2Know your experimentKnow the type of equipment you used and why you chose it .Know the name of each piece of the equipment and what it does (measures - if applicable).Know the sensitivity of the equipment – that should have been evident in the way you wrote results in the table.Know why you chose the number of readings to take.
3TerminologyMake sure you KNOW all of the words to describe variables etc.Remember it is the independent variable that you change by a regular amount (and usually plot on the x-axis)Remember it is the dependent variable that you measure as it changes in response to the changes in the independent variable (usually plotted on the y-axis).The control variables are kept constant to make the results valid.
4Why are control variables kept constant? If that variable had changed as well as the independent variable the dependent variable would have responded to that change too – making the experiment invalid. Do not simply say – ‘to make it a fair test’ if asked to explain why control variables are kept constant – expand on the idea… and say it would affect the dependent variable.
5If you are asked ‘what you were trying to find out’ or the ‘purpose of your investigation’…. they want to know what you decided to investigate.They want you to describe how you decided on varying your independent variable and observing the effect this has on the dependent variable…They want a brief description of the ‘fair test’ you carried out…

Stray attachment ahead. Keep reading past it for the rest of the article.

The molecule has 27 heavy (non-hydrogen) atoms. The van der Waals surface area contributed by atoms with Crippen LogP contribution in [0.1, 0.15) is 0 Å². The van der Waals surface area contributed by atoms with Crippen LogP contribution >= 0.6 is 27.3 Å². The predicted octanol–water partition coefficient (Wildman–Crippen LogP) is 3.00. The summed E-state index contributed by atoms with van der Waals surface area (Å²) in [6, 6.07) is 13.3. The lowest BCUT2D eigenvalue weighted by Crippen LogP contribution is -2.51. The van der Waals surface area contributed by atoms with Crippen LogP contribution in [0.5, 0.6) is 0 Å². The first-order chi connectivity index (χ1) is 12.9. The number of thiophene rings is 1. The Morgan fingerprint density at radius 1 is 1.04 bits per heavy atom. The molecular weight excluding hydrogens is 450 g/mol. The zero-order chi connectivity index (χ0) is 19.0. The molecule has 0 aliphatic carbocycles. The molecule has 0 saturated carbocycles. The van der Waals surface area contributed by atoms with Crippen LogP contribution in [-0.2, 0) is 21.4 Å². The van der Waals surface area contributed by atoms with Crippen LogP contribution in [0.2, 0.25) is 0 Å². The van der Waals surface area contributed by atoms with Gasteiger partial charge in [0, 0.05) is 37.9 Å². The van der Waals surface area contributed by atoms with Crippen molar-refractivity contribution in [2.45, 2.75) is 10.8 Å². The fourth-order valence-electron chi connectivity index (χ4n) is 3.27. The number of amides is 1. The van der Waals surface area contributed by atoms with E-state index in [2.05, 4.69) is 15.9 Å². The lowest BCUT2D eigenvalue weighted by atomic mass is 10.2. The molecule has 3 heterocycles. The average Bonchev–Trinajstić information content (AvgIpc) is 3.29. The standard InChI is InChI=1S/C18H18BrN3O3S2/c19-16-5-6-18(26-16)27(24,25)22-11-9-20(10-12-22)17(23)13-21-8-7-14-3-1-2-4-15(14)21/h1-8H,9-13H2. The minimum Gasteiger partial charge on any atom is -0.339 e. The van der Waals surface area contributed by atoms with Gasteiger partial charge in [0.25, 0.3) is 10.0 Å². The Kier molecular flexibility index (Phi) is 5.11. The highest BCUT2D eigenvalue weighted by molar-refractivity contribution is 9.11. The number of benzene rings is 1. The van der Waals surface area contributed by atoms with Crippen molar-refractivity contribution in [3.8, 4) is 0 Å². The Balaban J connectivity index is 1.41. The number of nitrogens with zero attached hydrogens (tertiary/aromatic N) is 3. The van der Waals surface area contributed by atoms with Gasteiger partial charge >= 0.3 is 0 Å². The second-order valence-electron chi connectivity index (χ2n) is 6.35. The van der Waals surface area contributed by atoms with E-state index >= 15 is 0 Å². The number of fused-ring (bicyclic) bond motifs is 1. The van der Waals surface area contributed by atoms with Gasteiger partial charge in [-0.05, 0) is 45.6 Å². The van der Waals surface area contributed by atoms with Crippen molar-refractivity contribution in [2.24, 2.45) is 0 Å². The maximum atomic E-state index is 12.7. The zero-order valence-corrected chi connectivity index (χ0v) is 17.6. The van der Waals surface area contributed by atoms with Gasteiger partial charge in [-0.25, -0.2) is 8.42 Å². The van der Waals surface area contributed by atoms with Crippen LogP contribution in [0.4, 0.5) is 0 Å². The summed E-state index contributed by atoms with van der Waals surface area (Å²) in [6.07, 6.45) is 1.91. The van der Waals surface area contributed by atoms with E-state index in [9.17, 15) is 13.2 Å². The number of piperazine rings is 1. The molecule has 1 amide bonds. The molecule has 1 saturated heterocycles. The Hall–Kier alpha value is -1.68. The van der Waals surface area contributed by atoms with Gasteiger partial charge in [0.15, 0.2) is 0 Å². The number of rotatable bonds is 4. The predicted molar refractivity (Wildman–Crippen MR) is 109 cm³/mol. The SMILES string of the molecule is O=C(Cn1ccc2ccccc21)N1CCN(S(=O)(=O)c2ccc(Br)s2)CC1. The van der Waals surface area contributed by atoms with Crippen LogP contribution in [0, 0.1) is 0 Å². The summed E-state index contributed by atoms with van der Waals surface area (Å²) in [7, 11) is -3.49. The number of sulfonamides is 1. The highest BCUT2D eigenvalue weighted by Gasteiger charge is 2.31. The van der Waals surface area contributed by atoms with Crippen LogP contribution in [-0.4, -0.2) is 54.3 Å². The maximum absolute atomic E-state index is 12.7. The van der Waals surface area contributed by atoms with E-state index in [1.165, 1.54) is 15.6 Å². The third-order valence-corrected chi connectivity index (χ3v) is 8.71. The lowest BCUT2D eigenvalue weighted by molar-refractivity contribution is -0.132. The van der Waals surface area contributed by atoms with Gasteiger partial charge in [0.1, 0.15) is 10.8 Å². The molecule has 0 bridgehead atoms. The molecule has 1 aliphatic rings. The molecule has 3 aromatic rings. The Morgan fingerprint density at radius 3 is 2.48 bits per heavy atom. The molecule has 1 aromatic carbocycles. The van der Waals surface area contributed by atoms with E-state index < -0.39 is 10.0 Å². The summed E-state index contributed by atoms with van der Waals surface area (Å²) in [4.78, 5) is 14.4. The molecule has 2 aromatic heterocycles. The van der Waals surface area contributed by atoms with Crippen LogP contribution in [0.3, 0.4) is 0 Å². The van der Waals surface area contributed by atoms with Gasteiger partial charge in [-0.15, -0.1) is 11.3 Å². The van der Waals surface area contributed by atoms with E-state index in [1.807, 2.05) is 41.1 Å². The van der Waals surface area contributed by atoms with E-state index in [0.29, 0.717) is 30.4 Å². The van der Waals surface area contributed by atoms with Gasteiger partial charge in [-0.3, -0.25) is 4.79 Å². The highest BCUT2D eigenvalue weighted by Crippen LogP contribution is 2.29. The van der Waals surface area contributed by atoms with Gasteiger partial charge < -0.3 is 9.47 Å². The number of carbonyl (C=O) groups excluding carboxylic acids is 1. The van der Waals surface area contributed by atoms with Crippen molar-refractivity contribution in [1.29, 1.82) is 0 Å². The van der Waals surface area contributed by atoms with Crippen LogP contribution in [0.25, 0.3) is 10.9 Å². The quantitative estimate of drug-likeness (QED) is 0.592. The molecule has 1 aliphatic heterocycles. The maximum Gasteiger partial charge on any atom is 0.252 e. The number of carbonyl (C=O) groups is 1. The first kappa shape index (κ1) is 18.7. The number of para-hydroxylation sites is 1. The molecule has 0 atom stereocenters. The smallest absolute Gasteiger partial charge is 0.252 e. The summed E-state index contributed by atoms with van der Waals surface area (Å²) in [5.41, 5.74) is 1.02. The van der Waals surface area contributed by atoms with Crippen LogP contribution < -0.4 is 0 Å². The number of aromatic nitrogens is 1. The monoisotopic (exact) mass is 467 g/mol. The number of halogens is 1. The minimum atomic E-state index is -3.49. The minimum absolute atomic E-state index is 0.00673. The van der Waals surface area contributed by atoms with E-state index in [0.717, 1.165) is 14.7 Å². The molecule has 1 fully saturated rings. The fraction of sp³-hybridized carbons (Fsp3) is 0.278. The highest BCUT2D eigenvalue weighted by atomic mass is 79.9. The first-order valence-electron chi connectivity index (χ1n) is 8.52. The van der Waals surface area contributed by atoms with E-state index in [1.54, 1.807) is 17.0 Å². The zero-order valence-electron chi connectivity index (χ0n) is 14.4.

6Minimising errorsA good experimenter checks the equipment is reliable before beginning – she looks for ‘zero error’ on instruments and calibration errors and uses instruments of a suitable precision.
7Minimising errorsZero errors can sometimes be adjusted manually – otherwise they can be noted and deducted from all readings. A column of actual readings should be recorded and then a column of readings corrected for zero error should be drawn.
8Minimising errors Calibration errors are a bigger problem. They can mean that all of the results are out by a percentage because two fixed points have not been fixed correctly.You can spot drastic calibration errors by checking meters against each other – but you don’t know the whole batch may be wrong!If you were doing an important research project you would check the meters against standard resistors etc. to see whether they were properly calibrated.
9Minimising errorsUsing instruments with sensitive scales (small divisions – more significant figures) give results with more precision.This will not make your results more reliable or accurate (valid) – just more precise.
10Minimising errorsAny possible causes of errors spotted while carrying out the experiment (sparking, heating, fluctuations in the meters) are noted.A repeat set of readings is taken to check the reliability of the first set… any that differ widely on repeating must be checked again.
11How can you tell if your readings are reliable? When repeated the results are virtually the same – giving you an average that barely differs from either set.When plotted a smooth curve or straight line is obtained – no obvious anomalies – they make a pattern.
12Is reliable the same as accurate? NO!!!If there is a problem with the accuracy of your measuring instruments and/or an error in how you are using the equipment you will get repeatable data that is wrong.
13ConclusionState the findings in terms of how the independent variable affected the dependent one.Refer to the graph shape to describe the relationship and make a conclusion from that.Does it go through the origin?Is it the same in negative bias as forward bias?Does it indicate direct proportionality?If you can use numbers do so!
14EvaluationAre your results valid for ALL components or only true for the one you did?In order to make a more general conclusion how many others would you have to test?Would you expect all of the results to be identical?What tolerance would you allow?